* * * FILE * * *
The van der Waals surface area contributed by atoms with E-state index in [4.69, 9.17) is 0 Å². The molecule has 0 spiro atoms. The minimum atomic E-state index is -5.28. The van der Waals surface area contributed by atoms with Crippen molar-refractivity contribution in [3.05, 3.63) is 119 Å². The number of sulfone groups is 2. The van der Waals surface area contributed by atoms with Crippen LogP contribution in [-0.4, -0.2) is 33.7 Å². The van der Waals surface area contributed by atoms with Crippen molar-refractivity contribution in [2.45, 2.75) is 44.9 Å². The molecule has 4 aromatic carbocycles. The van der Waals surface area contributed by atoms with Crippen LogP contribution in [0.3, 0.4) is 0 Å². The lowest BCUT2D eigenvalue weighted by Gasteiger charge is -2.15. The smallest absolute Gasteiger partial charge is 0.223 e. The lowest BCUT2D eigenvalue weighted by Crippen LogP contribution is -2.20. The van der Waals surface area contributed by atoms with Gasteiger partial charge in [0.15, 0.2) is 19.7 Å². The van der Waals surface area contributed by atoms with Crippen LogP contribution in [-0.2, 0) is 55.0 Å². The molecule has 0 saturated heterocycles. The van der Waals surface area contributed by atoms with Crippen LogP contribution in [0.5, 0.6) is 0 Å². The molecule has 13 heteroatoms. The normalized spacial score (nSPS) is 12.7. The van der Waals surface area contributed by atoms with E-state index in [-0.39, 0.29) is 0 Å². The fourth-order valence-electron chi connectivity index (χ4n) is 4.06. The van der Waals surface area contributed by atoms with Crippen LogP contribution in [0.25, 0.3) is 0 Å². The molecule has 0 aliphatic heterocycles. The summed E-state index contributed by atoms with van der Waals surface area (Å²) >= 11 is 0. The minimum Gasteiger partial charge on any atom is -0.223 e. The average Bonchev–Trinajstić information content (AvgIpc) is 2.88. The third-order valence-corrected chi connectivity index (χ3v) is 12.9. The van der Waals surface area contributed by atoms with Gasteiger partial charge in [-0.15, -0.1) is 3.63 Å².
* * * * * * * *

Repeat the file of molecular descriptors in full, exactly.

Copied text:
The van der Waals surface area contributed by atoms with E-state index in [4.69, 9.17) is 0 Å². The molecule has 0 spiro atoms. The minimum atomic E-state index is -5.28. The van der Waals surface area contributed by atoms with Crippen molar-refractivity contribution in [3.05, 3.63) is 119 Å². The number of sulfone groups is 2. The van der Waals surface area contributed by atoms with Crippen LogP contribution in [-0.4, -0.2) is 33.7 Å². The van der Waals surface area contributed by atoms with Crippen molar-refractivity contribution in [2.45, 2.75) is 44.9 Å². The molecule has 4 aromatic carbocycles. The van der Waals surface area contributed by atoms with Crippen LogP contribution in [0.3, 0.4) is 0 Å². The lowest BCUT2D eigenvalue weighted by Gasteiger charge is -2.15. The smallest absolute Gasteiger partial charge is 0.223 e. The lowest BCUT2D eigenvalue weighted by Crippen LogP contribution is -2.20. The van der Waals surface area contributed by atoms with Gasteiger partial charge in [0.15, 0.2) is 19.7 Å². The van der Waals surface area contributed by atoms with Crippen LogP contribution in [-0.2, 0) is 55.0 Å². The molecule has 0 saturated heterocycles. The van der Waals surface area contributed by atoms with Crippen LogP contribution in [0.5, 0.6) is 0 Å². The molecule has 13 heteroatoms. The normalized spacial score (nSPS) is 12.7. The van der Waals surface area contributed by atoms with E-state index in [-0.39, 0.29) is 0 Å². The fourth-order valence-electron chi connectivity index (χ4n) is 4.06. The van der Waals surface area contributed by atoms with Crippen LogP contribution in [0.25, 0.3) is 0 Å². The molecule has 0 aliphatic heterocycles. The summed E-state index contributed by atoms with van der Waals surface area (Å²) >= 11 is 0. The minimum Gasteiger partial charge on any atom is -0.223 e. The average Bonchev–Trinajstić information content (AvgIpc) is 2.88. The third-order valence-corrected chi connectivity index (χ3v) is 12.9. The van der Waals surface area contributed by atoms with Gasteiger partial charge in [-0.15, -0.1) is 3.63 Å².